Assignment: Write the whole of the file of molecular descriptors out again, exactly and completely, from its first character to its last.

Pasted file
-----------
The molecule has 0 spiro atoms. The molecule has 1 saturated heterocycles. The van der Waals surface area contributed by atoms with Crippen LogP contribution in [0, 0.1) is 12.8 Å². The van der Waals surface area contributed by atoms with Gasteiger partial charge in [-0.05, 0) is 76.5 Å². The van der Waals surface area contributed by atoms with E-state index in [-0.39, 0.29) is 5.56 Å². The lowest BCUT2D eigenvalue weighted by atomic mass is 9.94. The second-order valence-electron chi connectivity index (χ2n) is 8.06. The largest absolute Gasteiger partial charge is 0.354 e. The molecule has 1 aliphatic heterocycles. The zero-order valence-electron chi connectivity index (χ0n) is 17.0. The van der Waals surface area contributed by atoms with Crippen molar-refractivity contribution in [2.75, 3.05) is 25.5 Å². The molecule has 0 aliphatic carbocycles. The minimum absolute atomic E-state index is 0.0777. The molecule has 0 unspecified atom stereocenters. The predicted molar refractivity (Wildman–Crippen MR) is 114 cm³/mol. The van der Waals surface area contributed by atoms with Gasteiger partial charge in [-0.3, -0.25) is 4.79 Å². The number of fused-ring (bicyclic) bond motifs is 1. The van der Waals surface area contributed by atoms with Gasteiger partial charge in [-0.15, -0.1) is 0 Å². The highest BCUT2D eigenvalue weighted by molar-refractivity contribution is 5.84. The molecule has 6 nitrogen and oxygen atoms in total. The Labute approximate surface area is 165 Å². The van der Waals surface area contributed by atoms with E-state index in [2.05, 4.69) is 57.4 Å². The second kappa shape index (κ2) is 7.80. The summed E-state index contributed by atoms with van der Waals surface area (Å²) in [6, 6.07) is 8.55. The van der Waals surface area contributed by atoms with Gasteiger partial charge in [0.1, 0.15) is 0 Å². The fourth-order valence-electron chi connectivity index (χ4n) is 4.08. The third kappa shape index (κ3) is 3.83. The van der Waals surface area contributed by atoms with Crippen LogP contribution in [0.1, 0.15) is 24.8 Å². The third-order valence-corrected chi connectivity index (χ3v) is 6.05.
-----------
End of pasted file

The molecule has 0 spiro atoms. The molecule has 1 saturated heterocycles. The van der Waals surface area contributed by atoms with Crippen LogP contribution in [0, 0.1) is 12.8 Å². The van der Waals surface area contributed by atoms with Gasteiger partial charge in [-0.05, 0) is 76.5 Å². The van der Waals surface area contributed by atoms with E-state index in [-0.39, 0.29) is 5.56 Å². The lowest BCUT2D eigenvalue weighted by atomic mass is 9.94. The second-order valence-electron chi connectivity index (χ2n) is 8.06. The largest absolute Gasteiger partial charge is 0.354 e. The molecule has 1 aliphatic heterocycles. The zero-order valence-electron chi connectivity index (χ0n) is 17.0. The van der Waals surface area contributed by atoms with Crippen molar-refractivity contribution in [2.75, 3.05) is 25.5 Å². The molecule has 0 aliphatic carbocycles. The minimum absolute atomic E-state index is 0.0777. The molecule has 0 unspecified atom stereocenters. The predicted molar refractivity (Wildman–Crippen MR) is 114 cm³/mol. The van der Waals surface area contributed by atoms with Gasteiger partial charge in [-0.3, -0.25) is 4.79 Å². The number of fused-ring (bicyclic) bond motifs is 1. The van der Waals surface area contributed by atoms with Gasteiger partial charge in [-0.15, -0.1) is 0 Å². The highest BCUT2D eigenvalue weighted by molar-refractivity contribution is 5.84. The molecule has 6 nitrogen and oxygen atoms in total. The Labute approximate surface area is 165 Å². The van der Waals surface area contributed by atoms with E-state index in [2.05, 4.69) is 57.4 Å². The second kappa shape index (κ2) is 7.80. The summed E-state index contributed by atoms with van der Waals surface area (Å²) in [6, 6.07) is 8.55. The van der Waals surface area contributed by atoms with Gasteiger partial charge in [0.1, 0.15) is 0 Å². The fourth-order valence-electron chi connectivity index (χ4n) is 4.08. The third kappa shape index (κ3) is 3.83. The van der Waals surface area contributed by atoms with Crippen LogP contribution in [0.1, 0.15) is 24.8 Å². The third-order valence-corrected chi connectivity index (χ3v) is 6.05.